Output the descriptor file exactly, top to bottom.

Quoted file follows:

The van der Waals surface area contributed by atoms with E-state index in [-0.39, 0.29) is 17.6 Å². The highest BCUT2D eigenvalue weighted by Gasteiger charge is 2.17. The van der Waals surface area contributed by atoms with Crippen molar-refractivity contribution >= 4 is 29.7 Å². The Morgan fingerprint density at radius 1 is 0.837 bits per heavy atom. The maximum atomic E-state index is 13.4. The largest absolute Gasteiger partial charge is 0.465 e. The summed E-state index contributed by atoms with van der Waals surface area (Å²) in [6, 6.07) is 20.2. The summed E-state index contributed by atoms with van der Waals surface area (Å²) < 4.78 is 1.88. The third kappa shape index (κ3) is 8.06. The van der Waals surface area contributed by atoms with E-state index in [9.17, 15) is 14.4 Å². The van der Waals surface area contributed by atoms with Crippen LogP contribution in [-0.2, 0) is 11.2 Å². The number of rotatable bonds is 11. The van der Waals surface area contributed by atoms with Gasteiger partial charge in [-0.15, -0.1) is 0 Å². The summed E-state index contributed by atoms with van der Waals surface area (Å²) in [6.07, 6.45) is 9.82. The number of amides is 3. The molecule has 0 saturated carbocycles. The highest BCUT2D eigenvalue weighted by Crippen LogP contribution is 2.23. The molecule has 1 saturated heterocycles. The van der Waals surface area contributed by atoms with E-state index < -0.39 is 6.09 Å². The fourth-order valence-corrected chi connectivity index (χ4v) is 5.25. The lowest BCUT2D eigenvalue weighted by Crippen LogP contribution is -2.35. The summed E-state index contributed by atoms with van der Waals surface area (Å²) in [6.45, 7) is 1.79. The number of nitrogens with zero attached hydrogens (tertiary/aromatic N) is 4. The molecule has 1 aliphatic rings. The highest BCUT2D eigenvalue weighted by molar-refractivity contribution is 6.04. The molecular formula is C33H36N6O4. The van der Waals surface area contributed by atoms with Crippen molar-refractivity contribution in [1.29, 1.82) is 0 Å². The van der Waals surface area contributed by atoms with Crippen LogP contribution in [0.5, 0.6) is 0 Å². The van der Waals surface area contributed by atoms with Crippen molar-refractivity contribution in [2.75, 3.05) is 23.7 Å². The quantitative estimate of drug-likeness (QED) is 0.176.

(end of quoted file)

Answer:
The van der Waals surface area contributed by atoms with E-state index in [-0.39, 0.29) is 17.6 Å². The highest BCUT2D eigenvalue weighted by Gasteiger charge is 2.17. The van der Waals surface area contributed by atoms with Crippen molar-refractivity contribution >= 4 is 29.7 Å². The Morgan fingerprint density at radius 1 is 0.837 bits per heavy atom. The maximum atomic E-state index is 13.4. The largest absolute Gasteiger partial charge is 0.465 e. The summed E-state index contributed by atoms with van der Waals surface area (Å²) in [6, 6.07) is 20.2. The summed E-state index contributed by atoms with van der Waals surface area (Å²) < 4.78 is 1.88. The third kappa shape index (κ3) is 8.06. The van der Waals surface area contributed by atoms with E-state index in [9.17, 15) is 14.4 Å². The van der Waals surface area contributed by atoms with Crippen LogP contribution in [-0.2, 0) is 11.2 Å². The number of rotatable bonds is 11. The van der Waals surface area contributed by atoms with Gasteiger partial charge in [-0.15, -0.1) is 0 Å². The summed E-state index contributed by atoms with van der Waals surface area (Å²) in [6.07, 6.45) is 9.82. The number of amides is 3. The molecule has 0 saturated carbocycles. The highest BCUT2D eigenvalue weighted by Crippen LogP contribution is 2.23. The molecule has 1 saturated heterocycles. The van der Waals surface area contributed by atoms with E-state index < -0.39 is 6.09 Å². The fourth-order valence-corrected chi connectivity index (χ4v) is 5.25. The lowest BCUT2D eigenvalue weighted by Crippen LogP contribution is -2.35. The summed E-state index contributed by atoms with van der Waals surface area (Å²) in [6.45, 7) is 1.79. The number of nitrogens with zero attached hydrogens (tertiary/aromatic N) is 4. The molecule has 1 aliphatic rings. The highest BCUT2D eigenvalue weighted by molar-refractivity contribution is 6.04. The molecular formula is C33H36N6O4. The van der Waals surface area contributed by atoms with Crippen molar-refractivity contribution in [1.29, 1.82) is 0 Å². The van der Waals surface area contributed by atoms with Crippen LogP contribution in [0.5, 0.6) is 0 Å². The van der Waals surface area contributed by atoms with Crippen molar-refractivity contribution in [2.75, 3.05) is 23.7 Å². The quantitative estimate of drug-likeness (QED) is 0.176.